2

After migrating to a new MacBook Pro I can no longer ping localhost.

I already tried to change my /etc/hosts file although it was already right before.

$ host localhost
localhost has address 127.0.0.1
localhost has IPv6 address ::1
$ ping localhost.
PING localhost (127.0.0.1): 56 data bytes
64 bytes from 127.0.0.1: icmp_seq=0 ttl=64 time=0.098 ms
64 bytes from 127.0.0.1: icmp_seq=1 ttl=64 time=0.081 ms

Pinging localhost. works somehow, can't understand why.

If I restart the system it wont resolve localhost again, but if I ping localhost. then ping localhost starts working. Dunno if this can help anyone with the same problem

What could be wrong?

$ ping localhost
ping: cannot resolve localhost: Unknown host
$ ping localhost.
PING localhost (127.0.0.1): 56 data bytes
64 bytes from 127.0.0.1: icmp_seq=0 ttl=64 time=0.072 ms
64 bytes from 127.0.0.1: icmp_seq=1 ttl=64 time=0.084 ms
64 bytes from 127.0.0.1: icmp_seq=2 ttl=64 time=0.077 ms
64 bytes from 127.0.0.1: icmp_seq=3 ttl=64 time=0.073 ms
^C
--- localhost ping statistics ---
4 packets transmitted, 4 packets received, 0.0% packet loss
round-trip min/avg/max/stddev = 0.072/0.076/0.084/0.005 ms
$ ping localhost
PING localhost (127.0.0.1): 56 data bytes
64 bytes from 127.0.0.1: icmp_seq=0 ttl=64 time=0.070 ms
64 bytes from 127.0.0.1: icmp_seq=1 ttl=64 time=0.072 ms
64 bytes from 127.0.0.1: icmp_seq=2 ttl=64 time=0.088 ms
64 bytes from 127.0.0.1: icmp_seq=3 ttl=64 time=0.082 ms
^C
--- localhost ping statistics ---
4 packets transmitted, 4 packets received, 0.0% packet loss

more results

MBPdeFrancisco:~ francisco$ dscacheutil -q host -a name localhost
name: localhost
ipv6_address: fe80:1::1
MBPdeFrancisco:~ francisco$ LC_ALL=C cat -vet /etc/hosts
##$
##$
# Host Database$
#$
# localhost is used to configure the loopback interface$
# when the system is booting. Do not change this entry.$
##$
127.0.0.1 localhostM-bM-^@M-($
255.255.255.255 broadcasthostM-bM-^@M-($
::1 localhostM-bM-^@M-($
fe80::1%lo0 localhost

MBPdeFrancisco:~ francisco$ cat /etc/resolv.conf
#
# macOS Notice
#
# This file is not consulted for DNS hostname resolution, address
# resolution, or the DNS query routing mechanism used by most
# processes on this system.
#
# To view the DNS configuration used by this system, use:
#   scutil --dns
#
# SEE ALSO
#   dns-sd(1), scutil(8)
#
# This file is automatically generated.
#
domain lan
nameserver 2001:8a0:ddce:7401:9e97:26ff:fedb:6214
nameserver 192.168.1.254
  • what is the output of the "ping localhost" command, please add that to your question. Also under System Preferences > Security & Privacy > Firewall > Firewall options. Is stealth mode selected? – Steve Chambers May 25 '18 at 12:23
  • its working now, i changed absolulety nothing, cant understand – Luce Sky Walker May 25 '18 at 12:25
  • i restarted the system, and localhost was not working again. but if i ping localhost. then ping localhost starts working – Luce Sky Walker May 25 '18 at 12:25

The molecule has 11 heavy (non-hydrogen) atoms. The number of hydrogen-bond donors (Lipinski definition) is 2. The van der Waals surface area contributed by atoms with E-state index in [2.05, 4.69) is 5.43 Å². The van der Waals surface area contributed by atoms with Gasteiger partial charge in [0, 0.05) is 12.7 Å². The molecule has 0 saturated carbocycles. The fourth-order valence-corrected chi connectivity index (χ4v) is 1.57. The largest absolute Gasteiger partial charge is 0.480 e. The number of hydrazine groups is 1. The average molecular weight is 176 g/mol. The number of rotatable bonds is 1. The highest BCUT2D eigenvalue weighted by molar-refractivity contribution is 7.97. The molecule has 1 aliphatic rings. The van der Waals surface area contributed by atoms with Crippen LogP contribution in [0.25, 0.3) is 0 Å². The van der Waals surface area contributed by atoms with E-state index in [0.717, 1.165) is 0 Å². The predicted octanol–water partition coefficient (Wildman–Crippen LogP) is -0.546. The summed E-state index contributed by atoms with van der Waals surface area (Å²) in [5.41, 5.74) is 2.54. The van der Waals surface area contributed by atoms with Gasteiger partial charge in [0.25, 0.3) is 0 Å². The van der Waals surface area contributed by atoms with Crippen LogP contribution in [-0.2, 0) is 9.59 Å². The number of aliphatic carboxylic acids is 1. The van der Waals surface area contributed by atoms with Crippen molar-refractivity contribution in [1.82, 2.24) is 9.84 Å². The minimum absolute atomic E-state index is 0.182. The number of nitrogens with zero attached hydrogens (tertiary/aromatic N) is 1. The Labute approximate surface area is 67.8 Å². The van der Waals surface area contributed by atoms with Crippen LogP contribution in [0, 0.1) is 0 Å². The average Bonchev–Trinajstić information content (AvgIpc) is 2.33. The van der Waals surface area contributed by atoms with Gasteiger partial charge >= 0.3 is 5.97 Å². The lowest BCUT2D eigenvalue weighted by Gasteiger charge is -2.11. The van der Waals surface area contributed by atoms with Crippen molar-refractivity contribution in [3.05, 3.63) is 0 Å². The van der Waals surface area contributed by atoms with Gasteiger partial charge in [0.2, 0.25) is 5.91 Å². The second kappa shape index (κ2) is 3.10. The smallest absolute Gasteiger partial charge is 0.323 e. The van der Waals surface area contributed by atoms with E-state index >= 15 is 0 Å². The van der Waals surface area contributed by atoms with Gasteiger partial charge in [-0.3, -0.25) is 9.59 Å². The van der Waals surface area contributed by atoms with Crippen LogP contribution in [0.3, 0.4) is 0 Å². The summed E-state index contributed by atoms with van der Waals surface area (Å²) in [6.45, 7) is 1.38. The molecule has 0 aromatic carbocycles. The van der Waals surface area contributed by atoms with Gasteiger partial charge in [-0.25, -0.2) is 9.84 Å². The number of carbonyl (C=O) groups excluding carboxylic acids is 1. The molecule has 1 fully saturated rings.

• None of this makes sense. localhost is mapped to the lo0 interface (127.0.0.1) which is a loopback interface. It can't not work. – Allan May 25 '18 at 16:56
  • 1
    @LuceSkyWalker When it's failing, try running dscacheutil -q host -a name localhost and then add the output (in code format) to the question. Also, what's the output of LC_ALL=C cat -vet /etc/hosts? – Gordon Davisson May 26 '18 at 2:53
1

Your /etc/hosts file is corrupt; for some reason it has unicode LINE SEPARATOR characters added to several lines (the "M-bM-^@M-(" thing in LC_ALL=C cat -vet's output), including one of those for localhost. macOS's resolver will treat that weird character as part of the hostname, and so if you somehow manage to ping localhost<LINE SEPARATOR>, it'll resolve to 127.0.0.1 just fine. Plain localhost? Not so much.

I don't know how those weird characters would've gotten added; did you try to edit the file with some sophisticated editor that thought it would be a good idea to use the very latest trendy formatting characters, rather than just sticking with what'll work? If so, don't use that editor for unix-style config files (or scripts, or...). I recommend BBEdit instead; even if you don't buy it, it'll let you do the basic stuff in its free demo mode.

As for how to fix it... Well, first make a backup copy in case this goes sideways and messes things up even more than they are now. Then run the command:

sudo perl -pi -e 's/[^[:ascii:]]//g' /etc/hosts

That should purge all the weird unicode characters out of the file. Then try the dscacheutil command again; you should get something like this:

$ dscacheutil -q host -a name localhost
name: localhost
ipv6_address: ::1
ipv6_address: fe80:1::1

name: localhost
ip_address: 127.0.0.1

P.s. for a explanation why someone thought LINE SEPARATOR was a good idea, see the ever-relevant XKCD and Jeff Atwood's rant about "The Great Newline Schism".

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